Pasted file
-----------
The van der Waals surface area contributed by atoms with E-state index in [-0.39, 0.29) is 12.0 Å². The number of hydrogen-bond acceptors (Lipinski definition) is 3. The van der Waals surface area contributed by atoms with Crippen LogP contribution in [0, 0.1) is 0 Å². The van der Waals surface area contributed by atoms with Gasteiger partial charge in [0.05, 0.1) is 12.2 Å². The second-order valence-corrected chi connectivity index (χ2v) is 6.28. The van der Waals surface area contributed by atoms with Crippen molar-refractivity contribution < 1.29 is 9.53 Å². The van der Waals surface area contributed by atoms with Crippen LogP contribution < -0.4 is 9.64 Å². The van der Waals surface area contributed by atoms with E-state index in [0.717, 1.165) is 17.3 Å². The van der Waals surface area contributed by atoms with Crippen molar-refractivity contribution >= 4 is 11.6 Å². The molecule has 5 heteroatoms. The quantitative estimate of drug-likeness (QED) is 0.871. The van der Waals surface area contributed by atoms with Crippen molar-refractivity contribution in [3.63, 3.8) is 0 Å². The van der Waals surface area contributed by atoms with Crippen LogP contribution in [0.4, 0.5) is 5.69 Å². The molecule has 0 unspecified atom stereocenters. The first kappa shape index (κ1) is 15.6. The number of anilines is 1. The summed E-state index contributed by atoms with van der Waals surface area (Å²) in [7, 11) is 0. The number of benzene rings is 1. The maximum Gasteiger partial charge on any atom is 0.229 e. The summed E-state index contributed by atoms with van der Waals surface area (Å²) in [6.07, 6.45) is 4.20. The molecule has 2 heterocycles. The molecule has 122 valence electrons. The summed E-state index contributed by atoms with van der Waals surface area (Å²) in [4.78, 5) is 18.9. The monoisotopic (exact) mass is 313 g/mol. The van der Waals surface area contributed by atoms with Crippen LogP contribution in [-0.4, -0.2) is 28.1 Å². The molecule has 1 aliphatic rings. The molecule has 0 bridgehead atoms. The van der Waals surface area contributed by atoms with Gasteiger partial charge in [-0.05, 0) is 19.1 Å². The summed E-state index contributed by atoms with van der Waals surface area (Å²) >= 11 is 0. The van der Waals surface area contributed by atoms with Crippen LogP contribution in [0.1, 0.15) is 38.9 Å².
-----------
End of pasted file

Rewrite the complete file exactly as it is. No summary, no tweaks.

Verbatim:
The van der Waals surface area contributed by atoms with E-state index in [-0.39, 0.29) is 12.0 Å². The number of hydrogen-bond acceptors (Lipinski definition) is 3. The van der Waals surface area contributed by atoms with Crippen LogP contribution in [0, 0.1) is 0 Å². The van der Waals surface area contributed by atoms with Gasteiger partial charge in [0.05, 0.1) is 12.2 Å². The second-order valence-corrected chi connectivity index (χ2v) is 6.28. The van der Waals surface area contributed by atoms with Crippen molar-refractivity contribution < 1.29 is 9.53 Å². The van der Waals surface area contributed by atoms with Crippen LogP contribution < -0.4 is 9.64 Å². The van der Waals surface area contributed by atoms with E-state index in [0.717, 1.165) is 17.3 Å². The van der Waals surface area contributed by atoms with Crippen molar-refractivity contribution >= 4 is 11.6 Å². The molecule has 5 heteroatoms. The quantitative estimate of drug-likeness (QED) is 0.871. The van der Waals surface area contributed by atoms with Crippen molar-refractivity contribution in [3.63, 3.8) is 0 Å². The van der Waals surface area contributed by atoms with Crippen LogP contribution in [0.4, 0.5) is 5.69 Å². The molecule has 0 unspecified atom stereocenters. The first kappa shape index (κ1) is 15.6. The number of anilines is 1. The summed E-state index contributed by atoms with van der Waals surface area (Å²) in [7, 11) is 0. The number of benzene rings is 1. The maximum Gasteiger partial charge on any atom is 0.229 e. The summed E-state index contributed by atoms with van der Waals surface area (Å²) in [6.07, 6.45) is 4.20. The molecule has 2 heterocycles. The molecule has 122 valence electrons. The summed E-state index contributed by atoms with van der Waals surface area (Å²) in [4.78, 5) is 18.9. The monoisotopic (exact) mass is 313 g/mol. The van der Waals surface area contributed by atoms with Crippen LogP contribution in [-0.4, -0.2) is 28.1 Å². The molecule has 1 aliphatic rings. The molecule has 0 bridgehead atoms. The van der Waals surface area contributed by atoms with Gasteiger partial charge in [-0.05, 0) is 19.1 Å². The summed E-state index contributed by atoms with van der Waals surface area (Å²) >= 11 is 0. The van der Waals surface area contributed by atoms with Crippen LogP contribution in [0.1, 0.15) is 38.9 Å².